Maker's Name: 
Griffin, London
Where made: 
30 × 12 × 10 cm

A brass tube that acts as both the system's exhaust and stand, is screwed into a brass and lead base engraved with "Griffin, London". A brass T tube fits into the top of the stand, into which two glass L tubes fit into either arm. Two identical glass cylinders, each closed at one end by a silver thimble, are attached to the L tubes by cork stoppers, one of which has three holes (broken) the other two. One of the thimbles is filled with ether (an organic compound with a lower evaporation temperature than water) and its connecting glass cylinder is stopped with the three holed cork. A thermometer and a glass inlet tube both fit through the cork and end in the ether. Into the other cylinder, a second thermometer (missing) is also fitted. Finally, an aspirator or suction bulb (missing) is attached to the stand and air is drawn through the system; initially passing through the ether.

Before any air is drawn through the system, it is allowed to reach an equilibrium point, at which the atmosphere within the hygrometer is saturated with ether vapor. A small amount of fresh air is then passed through the ether and into the system, while the same amount of saturated air is expelled. This allows for further evaporation of ether and a consequent cooling of the full thimble. The action of the air bubbles in ether serves a twofold purpose in stirring the ether, facilitating more even heat distribution and conduction into the thimble and expediting evaporation. The temperature of the ether (and hence thimble) at which dew is formed can be measured and compared to the air temperature measured by the other thermometer.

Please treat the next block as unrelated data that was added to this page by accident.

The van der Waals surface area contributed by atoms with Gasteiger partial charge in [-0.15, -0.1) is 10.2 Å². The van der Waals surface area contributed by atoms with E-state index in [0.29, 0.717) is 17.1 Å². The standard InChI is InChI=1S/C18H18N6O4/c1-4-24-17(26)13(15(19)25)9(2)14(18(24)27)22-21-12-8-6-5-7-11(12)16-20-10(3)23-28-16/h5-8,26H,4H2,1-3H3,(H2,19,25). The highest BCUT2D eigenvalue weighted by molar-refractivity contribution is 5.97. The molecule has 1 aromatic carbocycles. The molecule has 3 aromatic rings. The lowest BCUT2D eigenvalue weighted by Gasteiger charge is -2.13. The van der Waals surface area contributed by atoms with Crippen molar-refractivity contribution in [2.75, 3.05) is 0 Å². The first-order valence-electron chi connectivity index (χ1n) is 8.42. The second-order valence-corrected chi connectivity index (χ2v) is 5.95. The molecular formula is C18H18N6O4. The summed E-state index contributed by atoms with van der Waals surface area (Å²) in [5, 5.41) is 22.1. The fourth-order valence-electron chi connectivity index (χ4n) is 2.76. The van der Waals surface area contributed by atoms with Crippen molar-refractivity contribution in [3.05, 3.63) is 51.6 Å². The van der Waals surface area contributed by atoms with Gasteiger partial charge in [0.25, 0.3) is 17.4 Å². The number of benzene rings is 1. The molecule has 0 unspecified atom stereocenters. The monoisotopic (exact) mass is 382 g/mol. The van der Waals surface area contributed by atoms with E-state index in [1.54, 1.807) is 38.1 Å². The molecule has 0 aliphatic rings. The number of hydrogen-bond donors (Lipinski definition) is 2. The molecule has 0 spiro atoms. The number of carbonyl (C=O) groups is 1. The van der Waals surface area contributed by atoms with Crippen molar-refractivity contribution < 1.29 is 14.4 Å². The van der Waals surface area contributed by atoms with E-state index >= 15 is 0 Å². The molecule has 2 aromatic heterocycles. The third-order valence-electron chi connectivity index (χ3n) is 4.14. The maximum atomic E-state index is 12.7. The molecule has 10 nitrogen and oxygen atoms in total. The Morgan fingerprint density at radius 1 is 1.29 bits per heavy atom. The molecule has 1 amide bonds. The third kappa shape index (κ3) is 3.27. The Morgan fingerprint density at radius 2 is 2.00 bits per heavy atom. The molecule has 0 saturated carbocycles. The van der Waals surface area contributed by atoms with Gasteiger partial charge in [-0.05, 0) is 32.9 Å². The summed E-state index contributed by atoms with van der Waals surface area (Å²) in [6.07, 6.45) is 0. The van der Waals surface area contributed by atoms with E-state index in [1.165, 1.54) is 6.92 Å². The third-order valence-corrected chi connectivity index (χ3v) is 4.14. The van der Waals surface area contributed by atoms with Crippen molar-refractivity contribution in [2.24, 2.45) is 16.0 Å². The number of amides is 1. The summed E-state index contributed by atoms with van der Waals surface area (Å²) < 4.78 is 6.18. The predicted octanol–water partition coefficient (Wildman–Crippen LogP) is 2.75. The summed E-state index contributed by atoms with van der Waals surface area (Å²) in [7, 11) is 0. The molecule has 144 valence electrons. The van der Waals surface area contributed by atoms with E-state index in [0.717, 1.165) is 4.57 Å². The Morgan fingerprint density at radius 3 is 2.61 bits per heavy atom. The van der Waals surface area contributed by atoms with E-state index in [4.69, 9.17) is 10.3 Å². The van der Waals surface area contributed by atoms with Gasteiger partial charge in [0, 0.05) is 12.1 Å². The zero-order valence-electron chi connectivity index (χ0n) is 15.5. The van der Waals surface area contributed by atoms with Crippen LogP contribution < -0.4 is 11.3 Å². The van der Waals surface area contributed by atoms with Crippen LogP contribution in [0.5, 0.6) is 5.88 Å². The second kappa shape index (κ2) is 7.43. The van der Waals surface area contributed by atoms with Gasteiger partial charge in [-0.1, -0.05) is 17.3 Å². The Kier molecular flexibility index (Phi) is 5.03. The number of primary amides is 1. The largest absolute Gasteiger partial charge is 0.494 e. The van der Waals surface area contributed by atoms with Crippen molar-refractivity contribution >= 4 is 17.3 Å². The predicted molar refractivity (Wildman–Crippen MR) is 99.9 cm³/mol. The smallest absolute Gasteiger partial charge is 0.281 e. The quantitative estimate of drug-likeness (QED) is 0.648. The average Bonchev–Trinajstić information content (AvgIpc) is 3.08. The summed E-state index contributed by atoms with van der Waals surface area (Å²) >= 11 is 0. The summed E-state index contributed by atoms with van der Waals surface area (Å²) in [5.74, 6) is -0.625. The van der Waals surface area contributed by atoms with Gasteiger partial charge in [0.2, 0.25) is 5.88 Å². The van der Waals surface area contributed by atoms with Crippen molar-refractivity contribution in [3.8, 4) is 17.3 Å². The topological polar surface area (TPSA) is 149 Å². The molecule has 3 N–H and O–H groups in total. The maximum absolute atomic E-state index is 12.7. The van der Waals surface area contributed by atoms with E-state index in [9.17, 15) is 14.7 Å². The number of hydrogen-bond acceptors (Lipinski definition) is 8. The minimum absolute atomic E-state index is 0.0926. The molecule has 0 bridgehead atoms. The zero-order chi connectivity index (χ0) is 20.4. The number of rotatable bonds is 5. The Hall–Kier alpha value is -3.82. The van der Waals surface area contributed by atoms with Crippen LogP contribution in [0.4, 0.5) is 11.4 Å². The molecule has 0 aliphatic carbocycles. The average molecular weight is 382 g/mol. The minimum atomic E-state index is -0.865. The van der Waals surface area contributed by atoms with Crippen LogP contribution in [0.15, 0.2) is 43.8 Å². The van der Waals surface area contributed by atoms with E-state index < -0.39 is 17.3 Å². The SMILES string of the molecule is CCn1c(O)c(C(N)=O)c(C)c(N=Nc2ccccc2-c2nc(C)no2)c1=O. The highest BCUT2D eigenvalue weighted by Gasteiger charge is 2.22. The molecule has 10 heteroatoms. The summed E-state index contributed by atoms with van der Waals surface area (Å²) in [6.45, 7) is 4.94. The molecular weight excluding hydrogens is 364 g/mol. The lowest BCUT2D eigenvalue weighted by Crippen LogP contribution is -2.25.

As described above, the apparatus functions as a device which is capable of gradually lowering the temperature of a polished surface whilst measuring its temperature. The point at which dew is formed, the dew point, is easily recognizable on the silver, as it suddenly dulls, and this can be referred to in tables which indicate the humidity corresponding to particular dew points at different temperatures. Actually measurements are made of the first appearance of dew, and then its disappearance as the temperature is allowed to rise again, and the results averaged.

Originally, a telescope was also supplied (now missing), as it is necessary to read the thermometers from a distance of about ten meters. This is due to the fact that the average person emits about 63 grams of water per hour. Considering that only five grams are required to saturate a cubic meter of air at zero degrees Celsius such a precaution seems warranted.